It was eight months in the making, and it's very likely not settled yet.
Starting on the day after the loss in the AFC Championship Game to New England, the Steelers began putting together the group with which they planned to make another run at a championship.
Not surprisingly, many of the moves involved their defense, specifically their pass defense, with the most significant coming less than a week ago when they signed cornerback Joe Haden after he was released by the Cleveland Browns. One week from today, the Steelers will open their regular season with a game against the Browns in Cleveland, and the only certainty is that the 53 players on the roster today won't be the 53 players on the roster on Sept. 10.
Take a look at the 2017 Steelers 53 man roster as of September 2, 2017.
(3): Josh Dobbs, Landry Jones, Ben Roethlisberger
*2016: Landry Jones, Zach Mettenberger, Ben Roethlisberger
The depth chart at this position seemingly was set as soon as the Steelers spent a fourth-round pick on Josh Dobbs. Following a period of depending on veterans to fill the role of backup quarterback and having that consistently blow up in their faces because of injuries, the Steelers reversed the trend by deciding to draft and develop their own backup quarterback.
It worked with Landry Jones, originally a fourth-round pick in 2013, and they are following the same recipe with Dobbs. It took Jones a couple of seasons to get comfortable with the NFL and the style of football played at the professional level, and Dobbs will be brought along in a similar fashion. As incongruous as it might seem given the history of the Tennessee program, Dobbs had no position coach during his college career, and his mechanics reflect that. Dobbs improved over the course of the preseason, and the game-winning drive in the preseason finale was a nice cherry on top, but there's no question he's raw and clearly No. 3 on this depth chart.
During the camp/preseason phase, it was fun to watch Dobbs, but now the importance/attention shifts to Ben Roethlisberger, who played very briefly in just one preseason game but put on some impressive exhibitions of throwing accuracy during warm-ups. Jones missed the bulk of training camp with an abdominal injury, but the Steelers re-signed him to a two-year contract early in the offseason because they're comfortable with him as Roethlisberger's backup.
(3): James Conner, Roosevelt Nix, Terrell Watson (Note: Le'Veon Bell currently does not count on the team's 53-man roster)
2016: Roosevelt Nix, Daryl Richardson, Fitz Toussaint, DeAngelo Williams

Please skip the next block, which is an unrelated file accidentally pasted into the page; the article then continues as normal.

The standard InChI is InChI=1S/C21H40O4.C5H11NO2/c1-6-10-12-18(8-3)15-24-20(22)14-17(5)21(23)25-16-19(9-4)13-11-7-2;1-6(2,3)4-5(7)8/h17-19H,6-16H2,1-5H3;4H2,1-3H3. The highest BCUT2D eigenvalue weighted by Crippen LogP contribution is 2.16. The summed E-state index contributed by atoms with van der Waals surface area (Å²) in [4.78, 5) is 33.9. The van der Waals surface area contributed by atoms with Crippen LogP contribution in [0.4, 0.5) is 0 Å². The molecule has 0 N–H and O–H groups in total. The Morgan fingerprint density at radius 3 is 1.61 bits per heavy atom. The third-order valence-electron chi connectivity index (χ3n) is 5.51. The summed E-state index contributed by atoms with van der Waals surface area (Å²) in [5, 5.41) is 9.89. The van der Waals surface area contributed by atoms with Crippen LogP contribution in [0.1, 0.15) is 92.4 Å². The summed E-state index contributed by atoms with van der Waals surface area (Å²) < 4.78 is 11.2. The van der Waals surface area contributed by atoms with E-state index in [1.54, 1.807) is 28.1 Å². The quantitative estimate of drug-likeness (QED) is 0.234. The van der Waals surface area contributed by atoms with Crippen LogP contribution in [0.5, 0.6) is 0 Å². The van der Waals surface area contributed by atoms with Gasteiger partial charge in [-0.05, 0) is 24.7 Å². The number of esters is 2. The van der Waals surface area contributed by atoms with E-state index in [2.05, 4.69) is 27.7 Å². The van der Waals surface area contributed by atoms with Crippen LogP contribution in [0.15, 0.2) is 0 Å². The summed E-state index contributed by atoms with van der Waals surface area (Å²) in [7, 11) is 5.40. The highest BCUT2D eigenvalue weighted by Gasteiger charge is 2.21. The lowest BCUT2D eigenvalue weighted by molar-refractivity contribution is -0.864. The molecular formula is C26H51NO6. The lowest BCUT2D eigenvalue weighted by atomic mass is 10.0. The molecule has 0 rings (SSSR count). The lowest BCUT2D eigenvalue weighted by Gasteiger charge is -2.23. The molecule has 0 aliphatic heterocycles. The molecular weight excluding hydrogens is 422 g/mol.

The most compelling issue to be resolved here over the course of the summer was finding a No. 3. The preseason began with Fitz Toussaint as the starter, and by the third of the four games, Knile Davis was given the start and the opportunity to pair a solid performance out of the backfield with his kickoff return ability to make the job his own. But in that game, Davis had 21 yards on seven carries, one catch for 9 yards, and three kickoff returns for 61 yards.
At the same time, Watson, the first-year pro from Azusa Pacific who announced his presence during a goal-line drill at camp when he scored multiple touchdowns, led the team with 82 yards from scrimmage – 40 yards rushing on eight carries and 42 yards receiving. That earned Watson the start in the fourth preseason game, and he cemented his spot with 19 carries for 89 yards.
(3): Jesse James, Xavier Grimble, Vance McDonald
2016: Jesse James, Xavier Grimble, David Johnson
That the Steelers don't view Jesse James as a No. 1 tight end in the NFL is suggested by the fact they've added a veteran free agent in each of the last two offseasons. In 2016 it was Ladarius Green as a marquee unrestricted free agent signing in March, and this time it was a late-in-the-preseason trade for Vance McDonald. Neither James nor Xavier Grimble consistently exhibited the consistency the Steelers were seeking, and so McDonald was acquired in a trade that essentially could end up costing the Steelers fewer than 10 slots on the third day of the 2018 draft.
(6): Antonio Brown, Martavis Bryant, Darrius Heyward-Bey, Justin Hunter, Eli Rogers, JuJu Smith-Schuster
2016: Antonio Brown, Sammie Coates, Darrius Heyward-Bey, Eli Rogers, Markus Wheaton
The return of Martavis Bryant represents the most dynamic improvement in this group, and a couple of plays during the preseason finale could have been the difference in the last competition for a roster spot: Sammie Coates vs. Justin Hunter. While Hunter made a nice finger-tip catch of a deep ball from Josh Dobbs to complete a 58-yard catch-and-run for a touchdown against the Panthers, Coates once again flashed inconsistent hands on a couple of occasions.
Coates started training camp on the PUP list following knee surgery, and he earlier had undergone surgery to repair the fingers he broke last season. Hunter, signed as an unrestricted free agent, got off to a quick start in Latrobe, but then he plateaued and seemingly opened the door for Coates, who had special teams play as an argument in his favor. But Coates' hands remained inconsistent throughout, and Hunter helped himself with a big play against Carolina.